Get your copy here and spread the word! The more the merrier!

Notes from a Developing Dad

From the start this blog has been an art project for my kids. It was meant to be a place where I could document the process, from the start. I wanted a place where they could visit where they were before the memories were there own. A place to shade and fill in the memories they cling to years from now, when we are old and the world is there’s. To this day that remains the thrust of my writing.

Over time that initial idea has expanded. I want them to know who I was when they were little, but the further I went down that road the more I wanted them to know who I was when I was little like them. I want them to know who Nana and Papa were and why I think of them as heroes. I want them to have a place to learn the story of how I met their mom. I want them to read about the love we had for each other that lead to our family. I want them to read about how hard it all was as well as how fun and amazing it has all been. I wanted them to understand my flaws and see my imperfections. I want them to understand that I knew they were there and worried about how they’d be affected by them.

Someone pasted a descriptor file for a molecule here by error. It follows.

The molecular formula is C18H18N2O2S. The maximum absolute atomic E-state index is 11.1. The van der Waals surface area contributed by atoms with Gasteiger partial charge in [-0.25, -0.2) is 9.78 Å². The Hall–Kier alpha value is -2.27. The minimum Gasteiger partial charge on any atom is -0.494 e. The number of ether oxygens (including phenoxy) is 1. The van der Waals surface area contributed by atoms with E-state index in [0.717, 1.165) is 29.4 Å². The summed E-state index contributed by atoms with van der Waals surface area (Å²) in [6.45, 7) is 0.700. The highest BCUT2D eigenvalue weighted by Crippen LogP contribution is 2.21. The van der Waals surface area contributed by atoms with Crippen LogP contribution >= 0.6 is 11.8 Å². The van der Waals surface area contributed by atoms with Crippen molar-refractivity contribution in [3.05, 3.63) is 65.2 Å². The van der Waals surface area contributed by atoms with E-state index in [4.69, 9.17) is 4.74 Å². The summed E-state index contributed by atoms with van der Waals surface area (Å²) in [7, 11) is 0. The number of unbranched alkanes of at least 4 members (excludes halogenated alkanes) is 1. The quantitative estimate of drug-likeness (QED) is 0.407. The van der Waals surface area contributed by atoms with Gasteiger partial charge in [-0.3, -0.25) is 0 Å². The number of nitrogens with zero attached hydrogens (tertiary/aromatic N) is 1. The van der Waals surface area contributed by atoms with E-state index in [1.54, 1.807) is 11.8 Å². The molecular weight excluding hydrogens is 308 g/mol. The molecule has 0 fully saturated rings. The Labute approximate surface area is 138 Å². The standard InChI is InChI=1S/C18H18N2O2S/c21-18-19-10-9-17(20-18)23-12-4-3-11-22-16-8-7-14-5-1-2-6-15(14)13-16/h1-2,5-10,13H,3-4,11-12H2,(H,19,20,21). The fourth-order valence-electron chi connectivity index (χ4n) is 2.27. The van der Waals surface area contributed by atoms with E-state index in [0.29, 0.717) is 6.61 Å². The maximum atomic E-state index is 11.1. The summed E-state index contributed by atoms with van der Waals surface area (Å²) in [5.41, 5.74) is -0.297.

As you can see the sprig of that initial idea, to make an art project for them of our early family is at the root, but like any organic thing fed and loved, that idea grew and continues to grow. One way it grew was that it turned out that there was an audience for this kind of art. This project with a specific audience seemed to be relatable to many others feeling and experiencing the transformative nature of parenthood in a way that made others seek out some of my sotories. Some were funny and some tender. It was a huge day when outlets like Scary Mommy would accept these writings and publish them. I’m thrilled to have worked with amazing editors at sites like Mamalode, Good Men Project and Sammiches & Psych Meds, amongst others.